Black People, White People, the Sun

So once again we have found that black people have been discriminated against because of their skin tone.  It has been known since we started keeping statistics on disease and skin color that people with dark skin have more chronic disease and shorter life expectancy.  I have asked black people why they thought this was and the response was because they believe the stress of discrimination and an overall lower standard of living because of their suppression which lead to reduced medical care.  When I have asked white people what they thought I would get the response that black people just did not take care of themselves.  It seems that none of us are free of bigotry.  Neither answer is even close to correct.

The true reason for much higher disease states is the physical fact that skin color has evolved over time so that we can more easily live with the amount of sun that we would typically get at that latitude.  You can see what this looks like from the skin color map of indigenous people.

As you move away from the equator skin color of indigenous people gets lighter so that they can make an adequate amount of vitamin D.  As you go toward the equator, the skin tone gets darker to protect the skin from the damage of UV.  It then follows that if you have light skin and move closer to the equator that you take a higher risk of skin damage from the sun.  If you have dark skin and move further away from the equator you take the risk of not making enough vitamin D for a healthy long life.

So let’s take melanoma for an example.  Should we expect to find the melanoma rate higher at the equator or at the higher latitudes?  If it was totally from exposure to the sun then you would expect to find higher rates along the equator.  With our very mobile world people with light skin at the equator would have an extremely difficult time with this disease.  However, this was not the case with the data from Edward Gorham, PhD et al in the presentation Skin Cancer\Sunscreen – the Dilemma.   What we see on page five is that as you go away from the equator melanoma gets worse.  So what is going on?  What is even more of a dilemma is that we see that the rates for Argentina are much lower than they are for Australia even though we found that the skin color of the indigenous people were about the same at the same latitude.  Could it be that the cause of a higher melanoma rate is because of an intense program for sunscreen use in Australia?  It is complex and complicated because you also have to consider ozone.  Watch the video: Skin Cancer/Sunscreen, the Dilemma.

It seems that as skin tone gets darker that it takes more time in the sun or a more intense sun for the body to produce the same amount of vitamin D.   For example a person with a light skin tone may take only 15 minutes to produce 10,000 IU of D3 and a person with dark skin at the same latitude and sun intensity it could take 3 to 10 times longer to produce the same 10,000 IU of D3.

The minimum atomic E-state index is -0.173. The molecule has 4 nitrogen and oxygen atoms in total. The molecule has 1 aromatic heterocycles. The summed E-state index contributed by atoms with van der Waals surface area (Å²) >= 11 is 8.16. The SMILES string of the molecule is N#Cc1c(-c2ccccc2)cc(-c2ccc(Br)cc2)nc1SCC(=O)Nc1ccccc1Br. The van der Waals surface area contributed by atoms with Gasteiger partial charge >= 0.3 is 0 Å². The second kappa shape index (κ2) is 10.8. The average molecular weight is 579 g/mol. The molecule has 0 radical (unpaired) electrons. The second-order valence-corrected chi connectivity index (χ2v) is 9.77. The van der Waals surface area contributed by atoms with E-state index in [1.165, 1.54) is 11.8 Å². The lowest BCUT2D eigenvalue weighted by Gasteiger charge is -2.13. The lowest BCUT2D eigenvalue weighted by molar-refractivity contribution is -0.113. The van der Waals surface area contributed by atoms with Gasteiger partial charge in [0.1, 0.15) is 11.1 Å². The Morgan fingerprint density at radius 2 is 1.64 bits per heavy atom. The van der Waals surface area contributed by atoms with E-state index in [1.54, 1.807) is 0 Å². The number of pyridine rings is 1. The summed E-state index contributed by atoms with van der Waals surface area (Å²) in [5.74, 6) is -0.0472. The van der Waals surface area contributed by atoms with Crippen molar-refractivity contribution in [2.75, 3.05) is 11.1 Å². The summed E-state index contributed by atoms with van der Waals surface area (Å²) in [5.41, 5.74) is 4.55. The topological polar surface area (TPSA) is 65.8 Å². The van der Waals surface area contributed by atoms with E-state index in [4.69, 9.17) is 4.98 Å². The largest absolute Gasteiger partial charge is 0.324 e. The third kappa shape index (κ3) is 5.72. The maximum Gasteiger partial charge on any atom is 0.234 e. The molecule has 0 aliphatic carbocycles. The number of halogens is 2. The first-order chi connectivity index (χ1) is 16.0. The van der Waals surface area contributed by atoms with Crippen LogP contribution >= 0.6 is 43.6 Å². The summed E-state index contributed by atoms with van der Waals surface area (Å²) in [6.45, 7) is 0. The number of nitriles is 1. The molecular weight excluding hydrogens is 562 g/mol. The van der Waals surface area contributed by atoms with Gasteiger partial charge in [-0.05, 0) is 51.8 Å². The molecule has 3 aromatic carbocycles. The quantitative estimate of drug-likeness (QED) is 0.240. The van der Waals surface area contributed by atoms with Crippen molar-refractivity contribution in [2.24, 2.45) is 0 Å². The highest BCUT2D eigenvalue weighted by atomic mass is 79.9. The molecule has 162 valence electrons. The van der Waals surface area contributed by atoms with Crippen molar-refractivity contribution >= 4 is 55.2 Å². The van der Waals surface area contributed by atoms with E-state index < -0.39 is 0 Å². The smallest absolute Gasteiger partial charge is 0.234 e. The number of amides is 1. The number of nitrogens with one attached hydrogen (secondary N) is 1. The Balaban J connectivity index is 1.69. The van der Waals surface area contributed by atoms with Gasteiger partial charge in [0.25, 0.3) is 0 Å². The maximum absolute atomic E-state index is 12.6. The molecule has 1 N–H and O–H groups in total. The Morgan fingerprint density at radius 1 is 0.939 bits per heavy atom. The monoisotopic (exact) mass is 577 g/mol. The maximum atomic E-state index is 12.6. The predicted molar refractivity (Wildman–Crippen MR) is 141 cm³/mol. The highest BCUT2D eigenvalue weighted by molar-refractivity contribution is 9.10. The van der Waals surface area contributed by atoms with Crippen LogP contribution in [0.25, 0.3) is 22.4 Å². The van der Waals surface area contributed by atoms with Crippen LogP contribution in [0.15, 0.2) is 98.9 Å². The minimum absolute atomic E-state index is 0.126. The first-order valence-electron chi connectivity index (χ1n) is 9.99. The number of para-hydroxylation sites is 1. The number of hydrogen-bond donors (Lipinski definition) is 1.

With this being the case and low supplementation then it stands to reason that lower vitamin D levels will lead to more disease.  Low levels of vitamin D have been correlated with the ‘big three’ killer chronic diseases: diabetes, heart disease, and cancer.  Dark skin people have a higher incidence of chronic disease.

Our response to this understanding as a society has been alarmingly slow because of our bigotry.  Consider this article Racial Opportunities – about race from Dr. John Cannell at the Vitamin D Council and this civil rights complaint that was filed with the DOJ against the FDA and was refused to be heard by the NIH in 2005.  What are we to think?

In 2005 and 2006 I went to see my local congressman and wrote to the NAACP twice to try to get some help in having the complaint heard.  My congressman told me that there was nothing that he could do about it and the NAACP did not respond to either of my letters.

The research on chronic disease and skin color is being published at an every increasing rate.  Consider this paper just published earlier June.

Differences in Vitamin D Levels Likely Explain Ethnic Differences in Incidence of Congestive Heart Failure

William B. Grant, PhD ; Archives of Internal Medicine Vol. 169, No. 11, June 9, 2009

Let’s get healthier, give up the agendas, and embrace the light.

Boundaries improperly defined
As shackles bind us in a darkness
That can only be compared to slavery     – Pandemic Survivor

Advertisements